SOCIAL WELFARE

Minimum Wage

Minimum wage makes finding elderly-care staff difficult

Old people's homes struggle to fill positions despite offering pay well above the minimum wage, chairman of a service association says

PUBLISHED : Saturday, 13 October, 2012, 12:00am
UPDATED : Saturday, 13 October, 2012, 4:45am

A minimum wage of HK$50 an hour, let alone the proposed new level of HK$30, would not help in hiring people to look after the elderly and infirm, according to the chairman of the Elderly Services Association of Hong Kong.

Kenneth Chan Chi-yuk said that since the minimum wage took effect in May last year the sector had struggled with a manpower shortage as workers quit for less physically demanding jobs, such as security guard. It has left the industry operating with less than three-quarters of the employees it needs.

Members of the Minimum Wage Commission agreed last month the minimum pay should rise from HK$28 to HK$30 an hour. The Legislative Council must approve the increase.

Chan called the increase irrelevant. "The manpower shortage in this industry is already so bad it cannot get any worse.

"Some homes for the elderly offer HK$50 an hour and they still cannot recruit enough staff. Such a manpower shortage can harm the quality of services to the elderly."

Chan - whose association represents 400 homes for the elderly - runs the Oasis Nursing Home in Tsz Wan Shan with 200 staff. He had hoped to hire 30 more by offering HK$41 an hour in an advertisement posted in a Chinese-language newspaper last month.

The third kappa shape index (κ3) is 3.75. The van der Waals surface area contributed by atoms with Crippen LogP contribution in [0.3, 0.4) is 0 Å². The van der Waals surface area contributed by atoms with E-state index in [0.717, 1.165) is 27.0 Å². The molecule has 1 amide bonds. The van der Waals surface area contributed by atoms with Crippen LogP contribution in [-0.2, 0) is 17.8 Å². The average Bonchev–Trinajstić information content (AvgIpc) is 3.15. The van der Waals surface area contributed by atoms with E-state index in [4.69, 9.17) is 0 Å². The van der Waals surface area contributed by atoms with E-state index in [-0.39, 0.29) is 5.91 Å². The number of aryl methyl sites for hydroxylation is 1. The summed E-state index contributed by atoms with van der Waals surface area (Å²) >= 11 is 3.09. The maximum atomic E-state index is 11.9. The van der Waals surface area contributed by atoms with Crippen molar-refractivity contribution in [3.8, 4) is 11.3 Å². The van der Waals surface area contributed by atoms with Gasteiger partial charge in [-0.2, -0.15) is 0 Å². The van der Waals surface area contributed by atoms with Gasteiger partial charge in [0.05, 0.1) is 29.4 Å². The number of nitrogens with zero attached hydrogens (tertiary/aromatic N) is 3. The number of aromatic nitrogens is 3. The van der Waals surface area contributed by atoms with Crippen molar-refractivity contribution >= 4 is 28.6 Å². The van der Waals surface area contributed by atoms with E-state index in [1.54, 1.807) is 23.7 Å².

But, by the time he spoke to the South China Morning Post, only one person had called for details and they rang off before an interview could be arranged.

Chan said the association had asked the Confederation of Trade Unions - which has been pushing for a minimum wage level of HK$35 an hour - to see whether it could help arrange 200 workers at HK$50 an hour - all in vain.

Chan said the sector should have 18,000 workers but was about 5,000 short of that figure. Recruitment problems coupled with rising operating costs had forced some old people's homes out of business.

He suggested the government allow people from other countries to work in Hong Kong in the elderly care sector to ease the shortage.

Cheng Ching-fat, head of the Confederation of Trade Unions, said it had been difficult to recruit people to work in old people's homes. He said employers should rethink the salaries, given the often difficult nature of the work.